Asian Americans Respond to the Tragedy in Charleston
The tragic events in Charleston, SC last week sent shockwaves across the country and has been a stark reminder that racism and hate is still very much alive in the United States. Experts and the public alike have been trying to make sense of why this tragedy occurred and what, or who, could have filled the killer, Dylann Roof, with so much hate that he had to commit this act of mass murder. The Asian American community has been very vocal with condemning the actions of Roof, his racial motivations echoing the Detroit killing of Vincent Chin 33 years ago this day. Here are some of their reactions:
AsAm News responds to Roof’s manifesto, which perversely identifies East Asians as potential allys.
“Don’t waste your time, Dylann Roof. Asian Americans are not your allies. We don’t want anything to do with you. Your nonsensical perverted thinking does not resonate in the Asian American community. We reject you and all you stand for.”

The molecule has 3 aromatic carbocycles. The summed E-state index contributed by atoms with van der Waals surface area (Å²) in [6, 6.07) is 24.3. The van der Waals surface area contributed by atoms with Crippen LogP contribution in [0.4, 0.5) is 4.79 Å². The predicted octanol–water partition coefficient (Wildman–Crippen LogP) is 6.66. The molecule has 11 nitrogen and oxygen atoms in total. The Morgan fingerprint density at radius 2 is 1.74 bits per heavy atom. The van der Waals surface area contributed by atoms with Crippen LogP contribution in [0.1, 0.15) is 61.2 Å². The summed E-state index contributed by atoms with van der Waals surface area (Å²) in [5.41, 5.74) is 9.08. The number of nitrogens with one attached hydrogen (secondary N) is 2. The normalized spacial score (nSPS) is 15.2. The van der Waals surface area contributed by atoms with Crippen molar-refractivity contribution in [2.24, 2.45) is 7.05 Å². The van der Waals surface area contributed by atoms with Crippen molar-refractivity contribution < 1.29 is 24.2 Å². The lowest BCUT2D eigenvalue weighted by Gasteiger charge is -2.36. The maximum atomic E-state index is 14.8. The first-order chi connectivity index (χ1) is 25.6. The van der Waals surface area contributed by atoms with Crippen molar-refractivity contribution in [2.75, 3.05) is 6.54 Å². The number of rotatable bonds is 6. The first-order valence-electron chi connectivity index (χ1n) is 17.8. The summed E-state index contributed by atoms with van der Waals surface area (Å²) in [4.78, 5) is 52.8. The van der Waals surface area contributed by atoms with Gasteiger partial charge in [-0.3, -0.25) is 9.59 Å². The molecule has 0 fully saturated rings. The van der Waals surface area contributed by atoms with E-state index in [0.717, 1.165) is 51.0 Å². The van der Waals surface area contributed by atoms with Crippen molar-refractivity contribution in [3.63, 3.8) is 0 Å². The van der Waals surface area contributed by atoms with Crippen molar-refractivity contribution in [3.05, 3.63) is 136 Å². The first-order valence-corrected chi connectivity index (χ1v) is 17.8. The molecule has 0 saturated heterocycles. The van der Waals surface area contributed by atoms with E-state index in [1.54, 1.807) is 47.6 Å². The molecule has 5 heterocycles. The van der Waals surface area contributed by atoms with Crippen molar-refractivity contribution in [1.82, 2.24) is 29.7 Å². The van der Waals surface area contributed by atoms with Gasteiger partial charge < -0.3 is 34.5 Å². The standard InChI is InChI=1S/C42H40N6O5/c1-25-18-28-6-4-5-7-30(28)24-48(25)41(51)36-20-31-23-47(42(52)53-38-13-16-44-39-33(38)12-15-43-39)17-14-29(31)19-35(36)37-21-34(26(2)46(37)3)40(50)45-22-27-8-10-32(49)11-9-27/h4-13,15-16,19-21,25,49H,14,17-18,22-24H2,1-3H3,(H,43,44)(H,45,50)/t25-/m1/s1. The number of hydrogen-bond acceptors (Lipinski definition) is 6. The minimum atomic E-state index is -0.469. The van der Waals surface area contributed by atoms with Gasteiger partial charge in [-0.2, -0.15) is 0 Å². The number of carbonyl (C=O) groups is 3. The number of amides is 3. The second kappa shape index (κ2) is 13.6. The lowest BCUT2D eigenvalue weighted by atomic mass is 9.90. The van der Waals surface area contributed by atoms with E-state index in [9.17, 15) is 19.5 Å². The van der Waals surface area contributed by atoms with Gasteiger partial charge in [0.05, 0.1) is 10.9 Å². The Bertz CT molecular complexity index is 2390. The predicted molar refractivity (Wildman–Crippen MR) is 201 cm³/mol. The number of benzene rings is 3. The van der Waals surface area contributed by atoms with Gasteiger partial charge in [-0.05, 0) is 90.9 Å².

Activist blog Reappropriate calls for an appropriate response from the public and media in labeling this an act of terrorism
“As an Asian American and a woman of colour, I don’t understand how anyone can stand idly by and watch this happen. How can any moral person not be enraged by the relentless assault and murder of Black citizens, who are guilty of nothing more than going about their daily lives while wearing the colour of their skin? Do we really think we are not also stakeholders in this necessary fight for racial justice?”
Rafu Shimpo reports on the responses of APA political and community leaders to the mass shooting
“The Asian American and Pacific Islander community shares the pain of the black community in Charleston, as we have also experienced killings motivated by hate, including the murder of Vincent Chin almost 33 years ago today by Ronald Ebens and Michael Nitz,” said Michael W. Kwan, national president of OCA-Asian Pacific American Advocates. “He, like the victims of this murderous rampage, had done nothing wrong except to be of a certain color and therefore a target in the mind of a racist killer. Make no mistake, this slaughter of innocents is an act of domestic terrorism designed to instill fear in communities of color and advance a white supremacist political agenda.”
How has the tragedy in Charleston affected your perspective on race, hate, and their institutionalized presence in our culture?
Photo: Dallas Morning News